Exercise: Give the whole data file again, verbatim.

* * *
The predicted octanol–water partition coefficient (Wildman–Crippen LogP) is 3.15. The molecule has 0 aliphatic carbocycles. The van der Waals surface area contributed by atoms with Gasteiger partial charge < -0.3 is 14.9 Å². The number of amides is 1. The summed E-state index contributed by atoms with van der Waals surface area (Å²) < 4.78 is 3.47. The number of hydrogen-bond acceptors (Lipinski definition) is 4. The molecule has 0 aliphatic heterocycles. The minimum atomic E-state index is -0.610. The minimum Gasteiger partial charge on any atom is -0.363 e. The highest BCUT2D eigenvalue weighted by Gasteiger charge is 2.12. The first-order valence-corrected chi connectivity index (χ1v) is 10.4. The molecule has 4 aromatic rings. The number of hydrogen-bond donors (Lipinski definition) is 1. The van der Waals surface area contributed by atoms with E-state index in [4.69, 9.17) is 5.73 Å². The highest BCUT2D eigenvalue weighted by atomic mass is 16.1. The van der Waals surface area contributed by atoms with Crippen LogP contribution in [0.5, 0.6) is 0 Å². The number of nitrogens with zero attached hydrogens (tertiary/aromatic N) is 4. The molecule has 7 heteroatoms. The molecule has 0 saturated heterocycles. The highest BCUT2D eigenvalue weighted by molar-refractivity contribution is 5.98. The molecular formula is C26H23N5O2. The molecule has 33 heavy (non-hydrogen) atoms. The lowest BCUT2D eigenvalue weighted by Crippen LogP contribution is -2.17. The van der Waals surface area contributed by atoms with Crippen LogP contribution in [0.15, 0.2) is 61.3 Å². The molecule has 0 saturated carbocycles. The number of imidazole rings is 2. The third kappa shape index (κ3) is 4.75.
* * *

The predicted octanol–water partition coefficient (Wildman–Crippen LogP) is 3.15. The molecule has 0 aliphatic carbocycles. The van der Waals surface area contributed by atoms with Gasteiger partial charge < -0.3 is 14.9 Å². The number of amides is 1. The summed E-state index contributed by atoms with van der Waals surface area (Å²) < 4.78 is 3.47. The number of hydrogen-bond acceptors (Lipinski definition) is 4. The molecule has 0 aliphatic heterocycles. The minimum atomic E-state index is -0.610. The minimum Gasteiger partial charge on any atom is -0.363 e. The highest BCUT2D eigenvalue weighted by Gasteiger charge is 2.12. The first-order valence-corrected chi connectivity index (χ1v) is 10.4. The molecule has 4 aromatic rings. The number of hydrogen-bond donors (Lipinski definition) is 1. The van der Waals surface area contributed by atoms with E-state index in [4.69, 9.17) is 5.73 Å². The highest BCUT2D eigenvalue weighted by atomic mass is 16.1. The van der Waals surface area contributed by atoms with Crippen LogP contribution in [0.5, 0.6) is 0 Å². The number of nitrogens with zero attached hydrogens (tertiary/aromatic N) is 4. The molecule has 7 heteroatoms. The molecule has 0 saturated heterocycles. The highest BCUT2D eigenvalue weighted by molar-refractivity contribution is 5.98. The molecular formula is C26H23N5O2. The molecule has 33 heavy (non-hydrogen) atoms. The lowest BCUT2D eigenvalue weighted by Crippen LogP contribution is -2.17. The van der Waals surface area contributed by atoms with Crippen LogP contribution in [0.15, 0.2) is 61.3 Å². The molecule has 0 saturated carbocycles. The number of imidazole rings is 2. The third kappa shape index (κ3) is 4.75.